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Even if it’s colder, the sun burns just as fast

While many parts of the country have experienced a much cooler and cloudier summer than usual, people should still remember to “slip, slop, slap, and wrap”, NIWA has warned.

Dr Richard McKenzie, principal scientist radiation said UV will continue to reach extreme levels for most of the country over the midday period until the end of February.

“We’re talking about UV levels greater than 10. The World Health Organisation recommends people need to use sun protection when levels are 3 and above. UV levels above 3 are being measured for many hours each day throughout the country and this will persist beyond the end of February, so sun protection is extremely important.”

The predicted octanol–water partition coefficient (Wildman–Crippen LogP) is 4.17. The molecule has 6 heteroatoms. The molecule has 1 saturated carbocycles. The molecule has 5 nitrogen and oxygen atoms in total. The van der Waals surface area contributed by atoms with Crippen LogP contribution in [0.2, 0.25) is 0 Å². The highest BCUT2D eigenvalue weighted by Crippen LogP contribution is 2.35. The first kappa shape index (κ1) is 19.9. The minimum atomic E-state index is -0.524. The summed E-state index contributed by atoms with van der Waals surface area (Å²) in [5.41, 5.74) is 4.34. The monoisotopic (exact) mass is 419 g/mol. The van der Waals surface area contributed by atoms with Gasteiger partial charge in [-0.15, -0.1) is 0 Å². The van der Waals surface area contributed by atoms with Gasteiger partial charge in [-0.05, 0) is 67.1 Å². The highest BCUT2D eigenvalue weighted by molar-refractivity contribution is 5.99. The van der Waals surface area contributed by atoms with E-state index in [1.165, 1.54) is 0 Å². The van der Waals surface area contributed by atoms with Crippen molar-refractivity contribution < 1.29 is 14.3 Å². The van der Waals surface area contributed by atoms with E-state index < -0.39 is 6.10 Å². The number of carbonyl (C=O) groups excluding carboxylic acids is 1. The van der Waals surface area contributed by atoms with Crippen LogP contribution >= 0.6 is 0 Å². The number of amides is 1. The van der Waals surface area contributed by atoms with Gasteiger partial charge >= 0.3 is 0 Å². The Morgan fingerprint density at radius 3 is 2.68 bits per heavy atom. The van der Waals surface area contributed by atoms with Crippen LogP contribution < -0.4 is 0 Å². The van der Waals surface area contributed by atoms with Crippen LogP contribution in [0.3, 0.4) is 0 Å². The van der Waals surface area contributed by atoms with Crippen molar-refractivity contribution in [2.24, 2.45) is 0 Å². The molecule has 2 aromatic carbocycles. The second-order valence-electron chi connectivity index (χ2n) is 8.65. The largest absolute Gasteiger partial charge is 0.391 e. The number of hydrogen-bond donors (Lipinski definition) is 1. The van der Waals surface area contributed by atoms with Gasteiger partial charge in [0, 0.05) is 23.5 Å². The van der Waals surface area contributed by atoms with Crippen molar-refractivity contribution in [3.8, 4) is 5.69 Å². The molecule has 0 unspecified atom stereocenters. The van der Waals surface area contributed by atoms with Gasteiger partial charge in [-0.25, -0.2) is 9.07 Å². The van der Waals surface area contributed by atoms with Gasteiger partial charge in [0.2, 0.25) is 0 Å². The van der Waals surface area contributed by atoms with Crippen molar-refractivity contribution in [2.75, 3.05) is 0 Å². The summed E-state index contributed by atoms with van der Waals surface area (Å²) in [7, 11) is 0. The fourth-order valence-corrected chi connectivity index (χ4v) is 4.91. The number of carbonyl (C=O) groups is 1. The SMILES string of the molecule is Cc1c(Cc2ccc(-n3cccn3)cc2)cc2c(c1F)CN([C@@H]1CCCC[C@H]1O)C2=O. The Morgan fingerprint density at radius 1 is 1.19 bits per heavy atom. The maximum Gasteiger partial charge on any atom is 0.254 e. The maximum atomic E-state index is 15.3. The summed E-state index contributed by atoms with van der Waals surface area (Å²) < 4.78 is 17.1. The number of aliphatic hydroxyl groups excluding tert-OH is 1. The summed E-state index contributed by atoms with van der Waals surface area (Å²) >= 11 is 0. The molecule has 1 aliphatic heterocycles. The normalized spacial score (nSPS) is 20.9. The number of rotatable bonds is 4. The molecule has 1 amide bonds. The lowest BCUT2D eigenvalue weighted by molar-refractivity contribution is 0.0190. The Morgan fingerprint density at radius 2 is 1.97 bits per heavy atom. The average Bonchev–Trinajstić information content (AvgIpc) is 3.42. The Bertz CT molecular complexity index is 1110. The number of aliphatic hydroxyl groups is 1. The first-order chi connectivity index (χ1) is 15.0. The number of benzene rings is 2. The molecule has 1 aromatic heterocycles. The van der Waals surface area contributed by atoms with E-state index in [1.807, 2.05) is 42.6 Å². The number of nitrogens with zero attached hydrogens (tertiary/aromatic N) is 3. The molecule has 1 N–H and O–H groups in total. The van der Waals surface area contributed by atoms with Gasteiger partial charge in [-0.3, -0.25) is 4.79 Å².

SunSmart manager Laurianne Reinsborough said it is not the sun’s heat that burns, but UV, so people can still get sunburnt even on cool or cloudy days.

“Sunburn is a big concern because it is linked to melanoma, the most deadly form of skin cancer. Unfortunately, our Kiwi lifestyle and fierce sun have given us the highest rate of melanoma in the world,” she said.

“During the daylight saving months, especially between 10am and 4pm, remember to ‘slip, slop, slap and wrap’ – slip on a shirt or into the shade, slop on plenty of broad-spectrum SPF30+ sunscreen, slap on a hat and wrap on a pair of wrap-around sunglasses.”

– Homepage image / Debbie Zillwood


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